It’s no secret that Guatemala City is a dangerous place. Central America’s largest metropolis is teeming with violence, gangs and crime. But will the upcoming presidential elections bring with them an end to the corruption that dominates Guatemala’s capital, or is it set to worsen as Guatemalans go to the polls this September?
Campaign posters litter the roads of Guatemala City’s capital with various party slogans emblazoned across them:
But since you can only legally declare yourself as a candidate once the elections are called (in May), the contenders have already overstepped the mark. Not that playing by the rules is particularly important in this race.
So far there are three potentially illegal candidates all vying for the country’s top spot.
Since 1985, Article 186 of Guatemala’s constitution has prohibited close relatives of past or present presidents from running for office – so as to prevent a dictatorship.
However, the current president’s wife, First Lady Sandra Torres de Colom, is vying to continue her husband’s tenure and has even sought a divorce from her other half in order to compete. Zury Rios Mont, the daughter of ex-general and military dictator Efraín Rios Mont, also wants to throw her hat into the race. And lawyers of ex-president Álvaro Arzú are scrambling to find a loophole in the constitution that would permit him to run again too.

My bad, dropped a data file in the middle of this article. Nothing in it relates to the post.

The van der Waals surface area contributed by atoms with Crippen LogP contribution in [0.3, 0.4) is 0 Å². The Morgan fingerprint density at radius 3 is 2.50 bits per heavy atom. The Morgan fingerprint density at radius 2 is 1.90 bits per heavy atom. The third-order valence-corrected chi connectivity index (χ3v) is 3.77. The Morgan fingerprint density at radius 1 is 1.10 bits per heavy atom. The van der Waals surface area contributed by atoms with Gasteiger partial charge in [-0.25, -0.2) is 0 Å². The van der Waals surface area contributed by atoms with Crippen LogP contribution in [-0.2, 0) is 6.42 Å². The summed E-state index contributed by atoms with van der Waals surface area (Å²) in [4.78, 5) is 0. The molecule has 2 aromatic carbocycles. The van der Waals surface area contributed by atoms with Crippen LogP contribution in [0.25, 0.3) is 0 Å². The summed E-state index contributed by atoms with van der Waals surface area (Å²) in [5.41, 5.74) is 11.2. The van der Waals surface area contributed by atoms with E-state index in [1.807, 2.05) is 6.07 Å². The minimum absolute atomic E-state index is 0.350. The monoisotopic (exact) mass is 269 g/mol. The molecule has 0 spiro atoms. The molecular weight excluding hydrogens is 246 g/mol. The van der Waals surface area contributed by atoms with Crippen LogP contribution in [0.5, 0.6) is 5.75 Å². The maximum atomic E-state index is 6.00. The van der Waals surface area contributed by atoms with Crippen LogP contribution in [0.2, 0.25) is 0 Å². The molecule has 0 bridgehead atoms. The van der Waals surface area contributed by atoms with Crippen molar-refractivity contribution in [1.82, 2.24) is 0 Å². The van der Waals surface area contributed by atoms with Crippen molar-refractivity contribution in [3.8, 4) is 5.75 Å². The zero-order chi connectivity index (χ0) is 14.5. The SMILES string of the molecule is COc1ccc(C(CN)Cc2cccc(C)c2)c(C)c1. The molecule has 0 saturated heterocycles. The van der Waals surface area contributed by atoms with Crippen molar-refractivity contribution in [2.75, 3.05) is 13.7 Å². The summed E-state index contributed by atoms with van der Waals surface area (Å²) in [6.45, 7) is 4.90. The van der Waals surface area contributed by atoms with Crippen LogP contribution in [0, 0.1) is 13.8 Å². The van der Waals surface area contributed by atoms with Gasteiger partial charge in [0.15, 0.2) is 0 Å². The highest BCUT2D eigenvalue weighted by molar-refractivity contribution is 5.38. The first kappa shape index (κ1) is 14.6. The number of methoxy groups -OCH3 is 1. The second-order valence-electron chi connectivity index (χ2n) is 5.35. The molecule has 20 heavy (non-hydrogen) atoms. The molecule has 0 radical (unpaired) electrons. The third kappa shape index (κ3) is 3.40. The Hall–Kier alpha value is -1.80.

Many Guatemalans are becoming increasingly frustrated and angry over the unlawful behaviour of their country’s political élite who, they believe, are making a mockery out of the Guatemalan constitution.
How can the future president hope to reduce the violence that controls the city if they themselves have risen to power through corrupt means?
On 20 March, a group of people gathered outside the Constitutional Court in Guatemala City to ‘defend the country’s constitution’ and show their objections to Torres’ and Arzú’s bids for presidency. The political rally attracted over 17,000 fans on Facebook and was subsequently shut down by the social network. The event’s organizer, Rodrigo Mencos, said: ‘It’s not important to these politicians that they’re violating the laws.’
Another demonstration rally has been organized for the end of March.